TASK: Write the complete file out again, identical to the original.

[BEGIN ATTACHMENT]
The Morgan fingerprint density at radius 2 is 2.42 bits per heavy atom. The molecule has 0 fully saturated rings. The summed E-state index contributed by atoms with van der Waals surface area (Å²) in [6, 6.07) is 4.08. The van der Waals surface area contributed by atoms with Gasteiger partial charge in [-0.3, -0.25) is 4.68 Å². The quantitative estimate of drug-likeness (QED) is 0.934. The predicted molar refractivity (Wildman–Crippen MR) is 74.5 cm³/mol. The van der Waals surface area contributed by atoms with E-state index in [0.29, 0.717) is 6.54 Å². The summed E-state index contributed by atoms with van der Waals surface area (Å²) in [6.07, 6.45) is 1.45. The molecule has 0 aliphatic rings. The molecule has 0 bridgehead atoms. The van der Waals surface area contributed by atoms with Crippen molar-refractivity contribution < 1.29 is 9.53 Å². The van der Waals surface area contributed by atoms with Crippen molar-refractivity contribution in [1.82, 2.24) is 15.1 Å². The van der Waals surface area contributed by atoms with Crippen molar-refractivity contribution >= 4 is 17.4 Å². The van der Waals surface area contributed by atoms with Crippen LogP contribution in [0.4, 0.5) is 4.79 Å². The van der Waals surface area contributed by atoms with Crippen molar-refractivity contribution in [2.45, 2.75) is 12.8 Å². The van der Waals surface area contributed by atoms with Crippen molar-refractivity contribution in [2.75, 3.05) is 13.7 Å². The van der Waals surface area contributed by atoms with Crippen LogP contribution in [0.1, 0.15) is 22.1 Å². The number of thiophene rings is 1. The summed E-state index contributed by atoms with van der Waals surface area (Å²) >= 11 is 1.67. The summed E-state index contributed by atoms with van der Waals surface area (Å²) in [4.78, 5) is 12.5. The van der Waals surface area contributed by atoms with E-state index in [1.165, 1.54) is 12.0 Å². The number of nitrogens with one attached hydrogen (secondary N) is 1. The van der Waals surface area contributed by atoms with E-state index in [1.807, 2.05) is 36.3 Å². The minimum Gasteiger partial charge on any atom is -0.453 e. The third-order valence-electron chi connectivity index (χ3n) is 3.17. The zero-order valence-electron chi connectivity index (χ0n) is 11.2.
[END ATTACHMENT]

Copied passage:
The Morgan fingerprint density at radius 2 is 2.42 bits per heavy atom. The molecule has 0 fully saturated rings. The summed E-state index contributed by atoms with van der Waals surface area (Å²) in [6, 6.07) is 4.08. The van der Waals surface area contributed by atoms with Gasteiger partial charge in [-0.3, -0.25) is 4.68 Å². The quantitative estimate of drug-likeness (QED) is 0.934. The predicted molar refractivity (Wildman–Crippen MR) is 74.5 cm³/mol. The van der Waals surface area contributed by atoms with E-state index in [0.29, 0.717) is 6.54 Å². The summed E-state index contributed by atoms with van der Waals surface area (Å²) in [6.07, 6.45) is 1.45. The molecule has 0 aliphatic rings. The molecule has 0 bridgehead atoms. The van der Waals surface area contributed by atoms with Crippen molar-refractivity contribution < 1.29 is 9.53 Å². The van der Waals surface area contributed by atoms with Crippen molar-refractivity contribution in [1.82, 2.24) is 15.1 Å². The van der Waals surface area contributed by atoms with Crippen molar-refractivity contribution >= 4 is 17.4 Å². The van der Waals surface area contributed by atoms with Crippen LogP contribution in [0.4, 0.5) is 4.79 Å². The van der Waals surface area contributed by atoms with Crippen molar-refractivity contribution in [2.45, 2.75) is 12.8 Å². The van der Waals surface area contributed by atoms with Crippen molar-refractivity contribution in [2.75, 3.05) is 13.7 Å². The van der Waals surface area contributed by atoms with Crippen LogP contribution in [0.1, 0.15) is 22.1 Å². The number of thiophene rings is 1. The summed E-state index contributed by atoms with van der Waals surface area (Å²) >= 11 is 1.67. The summed E-state index contributed by atoms with van der Waals surface area (Å²) in [4.78, 5) is 12.5. The van der Waals surface area contributed by atoms with E-state index in [1.165, 1.54) is 12.0 Å². The number of nitrogens with one attached hydrogen (secondary N) is 1. The van der Waals surface area contributed by atoms with E-state index in [1.807, 2.05) is 36.3 Å². The minimum Gasteiger partial charge on any atom is -0.453 e. The third-order valence-electron chi connectivity index (χ3n) is 3.17. The zero-order valence-electron chi connectivity index (χ0n) is 11.2.